What are claimed to be the lightest composite armour plates on the market have been produced with the help of a new highly-advanced computer modelling program that works like finite element analysis, but inversely.
Armor Designs, a US manufacturer of composite armour products, has patented the program, called Volumetrically Controlled Manufacture (VCM) for rapid design and manufacturing of advanced composite materials. The technology has already caught the attention of top government clients.
The company recently used VCM to develop 1.5kg composite armour plates, which are claimed to be the lightest on the market, for the US National Institute of Justice to use on its vehicles.
Dave Seaton, chief financial officer of Armor Designs, explained that with finite element analysis the strength of a material is the unknown factor, but with VCM and inverse finite element analysis the unknown factor is the original material.
‘With finite element analysis you have a known product, like a lump of concrete, and you’re trying to find the strength of that lump of concrete,’ he said. ‘So you put it under a known force in a press and turn on the pressure. When the concrete crumbles you know how strong it is.’
Conversely, with inverse finite element analysis the manufacturer knows the force that needs to be put on a material and how strong the material has to be to do the job. ‘Our VCM program will come out with a solution with what the material has to be made of,’ said Seaton.
The system was invented by Armor Designs founder James St Ville, and runs on millions of algorithms that were developed during more than a decade of research.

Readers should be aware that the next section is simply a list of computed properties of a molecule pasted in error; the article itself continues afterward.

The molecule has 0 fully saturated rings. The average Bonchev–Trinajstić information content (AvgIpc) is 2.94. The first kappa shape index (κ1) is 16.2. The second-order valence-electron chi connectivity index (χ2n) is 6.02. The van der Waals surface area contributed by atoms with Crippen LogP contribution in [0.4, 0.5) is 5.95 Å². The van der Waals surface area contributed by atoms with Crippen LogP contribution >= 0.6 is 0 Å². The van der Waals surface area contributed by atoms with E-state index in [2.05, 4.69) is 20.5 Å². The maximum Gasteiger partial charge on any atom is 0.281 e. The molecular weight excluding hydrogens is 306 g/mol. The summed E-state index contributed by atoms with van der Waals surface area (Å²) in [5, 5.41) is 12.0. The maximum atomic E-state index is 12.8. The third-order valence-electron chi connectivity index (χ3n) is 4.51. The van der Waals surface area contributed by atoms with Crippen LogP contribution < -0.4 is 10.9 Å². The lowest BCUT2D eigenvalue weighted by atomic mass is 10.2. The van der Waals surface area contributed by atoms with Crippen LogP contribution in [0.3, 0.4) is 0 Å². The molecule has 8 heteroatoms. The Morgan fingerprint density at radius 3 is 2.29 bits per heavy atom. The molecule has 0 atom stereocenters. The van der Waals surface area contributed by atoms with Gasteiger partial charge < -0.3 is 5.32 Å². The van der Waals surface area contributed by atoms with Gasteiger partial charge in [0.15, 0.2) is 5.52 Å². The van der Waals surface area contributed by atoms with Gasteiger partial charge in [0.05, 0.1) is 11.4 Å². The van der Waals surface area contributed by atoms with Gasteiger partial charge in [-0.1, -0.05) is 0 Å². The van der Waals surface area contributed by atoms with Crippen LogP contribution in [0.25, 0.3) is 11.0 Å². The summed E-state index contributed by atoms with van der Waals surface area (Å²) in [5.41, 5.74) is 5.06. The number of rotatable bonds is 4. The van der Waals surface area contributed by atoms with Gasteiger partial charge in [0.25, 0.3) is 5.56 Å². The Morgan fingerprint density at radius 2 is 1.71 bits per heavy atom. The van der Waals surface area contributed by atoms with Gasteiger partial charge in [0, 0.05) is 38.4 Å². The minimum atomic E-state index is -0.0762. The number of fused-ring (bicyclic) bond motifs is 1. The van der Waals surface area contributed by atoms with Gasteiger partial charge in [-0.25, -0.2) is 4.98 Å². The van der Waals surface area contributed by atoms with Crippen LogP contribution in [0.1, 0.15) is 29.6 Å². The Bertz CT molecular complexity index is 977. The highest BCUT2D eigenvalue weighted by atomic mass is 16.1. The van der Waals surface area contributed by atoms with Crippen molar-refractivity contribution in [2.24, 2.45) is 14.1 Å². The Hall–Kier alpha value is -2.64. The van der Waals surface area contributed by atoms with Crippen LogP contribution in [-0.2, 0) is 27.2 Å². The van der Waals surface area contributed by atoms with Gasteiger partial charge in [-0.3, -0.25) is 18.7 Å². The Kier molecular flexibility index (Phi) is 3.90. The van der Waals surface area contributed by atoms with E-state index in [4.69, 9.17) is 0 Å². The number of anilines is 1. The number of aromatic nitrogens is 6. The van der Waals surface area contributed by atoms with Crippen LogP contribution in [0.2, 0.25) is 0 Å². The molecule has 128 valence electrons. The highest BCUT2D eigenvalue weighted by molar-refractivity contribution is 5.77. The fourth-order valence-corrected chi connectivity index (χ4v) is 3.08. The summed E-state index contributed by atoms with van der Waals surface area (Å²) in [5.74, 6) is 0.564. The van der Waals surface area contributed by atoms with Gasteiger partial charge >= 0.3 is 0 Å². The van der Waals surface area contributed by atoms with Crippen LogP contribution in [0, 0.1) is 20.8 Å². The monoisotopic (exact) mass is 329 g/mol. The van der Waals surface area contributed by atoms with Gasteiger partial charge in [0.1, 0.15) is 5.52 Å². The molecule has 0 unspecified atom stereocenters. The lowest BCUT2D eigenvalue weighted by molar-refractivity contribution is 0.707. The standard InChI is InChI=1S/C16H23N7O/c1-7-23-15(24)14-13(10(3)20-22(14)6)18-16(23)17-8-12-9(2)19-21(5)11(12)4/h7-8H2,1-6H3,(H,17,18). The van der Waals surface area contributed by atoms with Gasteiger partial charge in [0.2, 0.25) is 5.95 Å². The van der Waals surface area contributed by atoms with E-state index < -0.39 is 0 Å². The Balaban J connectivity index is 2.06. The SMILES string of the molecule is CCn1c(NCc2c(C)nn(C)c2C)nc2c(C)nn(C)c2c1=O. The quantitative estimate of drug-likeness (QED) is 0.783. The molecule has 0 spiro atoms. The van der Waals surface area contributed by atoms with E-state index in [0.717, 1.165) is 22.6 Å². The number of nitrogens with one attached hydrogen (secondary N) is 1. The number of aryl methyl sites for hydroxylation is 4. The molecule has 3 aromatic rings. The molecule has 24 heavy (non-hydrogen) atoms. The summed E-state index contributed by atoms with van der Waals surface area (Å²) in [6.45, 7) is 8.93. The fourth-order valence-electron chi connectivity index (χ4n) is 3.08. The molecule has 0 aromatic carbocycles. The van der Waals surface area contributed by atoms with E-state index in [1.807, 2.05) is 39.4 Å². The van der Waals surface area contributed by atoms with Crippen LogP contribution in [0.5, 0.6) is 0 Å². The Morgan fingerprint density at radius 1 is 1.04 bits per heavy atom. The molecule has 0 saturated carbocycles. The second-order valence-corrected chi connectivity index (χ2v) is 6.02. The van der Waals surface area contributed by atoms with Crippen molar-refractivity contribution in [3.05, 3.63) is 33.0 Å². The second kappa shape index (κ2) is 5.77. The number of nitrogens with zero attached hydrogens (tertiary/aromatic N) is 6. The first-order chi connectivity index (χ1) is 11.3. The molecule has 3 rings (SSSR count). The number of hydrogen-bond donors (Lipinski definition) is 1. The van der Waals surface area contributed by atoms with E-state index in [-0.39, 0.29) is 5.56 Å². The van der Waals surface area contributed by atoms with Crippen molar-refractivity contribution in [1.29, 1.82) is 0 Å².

Seaton said it was the VCM program that gave his company ‘the recipe’ to produce the lightweight composite armour plates for the Institute of Justice. After feeding in all the minimum strength requirements, the program checks against a database of material properties and tells the company the material required, the optimum number of layers, the amount of time required for curing and the pressure required to compact the composite material. ‘Inverse finite element analysis and VCM allows you to come up with a solution that will reduce the weight required in the material, but not at the expense of the strength of the material,’ said Seaton.
The composite armour plates to be used on the Institute of Justice’s vehicles are expected to slash the weight of the cars. ‘Traditionally, armoured vehicle plates are made of steel,’ said Seaton. ‘Reinforced armour-plated steel is incredibly heavy and unstable in terms of the centre of gravity, so it is not very easy to drive.’
Seaton said Armor Designs’ research team has also been considering how composite armour could have dramatic effects on the weight of aircraft.
‘We worked out if you re-armoured a Chinook twin prop helicopter with our composite plates you could take 2.5 tonnes to 3 tonnes of weight out,’ he said. ‘You would have less drain on the engines, less wear and tear on the chassis, the air frames and so forth.’
Armor Designs has recently expanded its research and development team at its US headquarters in a project known as Scorpion Works. The aim of the research is to find more commercial applications for the company’s VCM technology by reviewing products that could possibly be made better and more easily.
‘There are some products out there that are completely over-engineered and rather impractical to manufacture,’ said Seaton. ‘We want to make sure that isn’t the case in anything we do.’
Advanced computer modelling program can help produce lighter armour plate but not at the expense of strength, claims developer. Siobhan Wagner reports.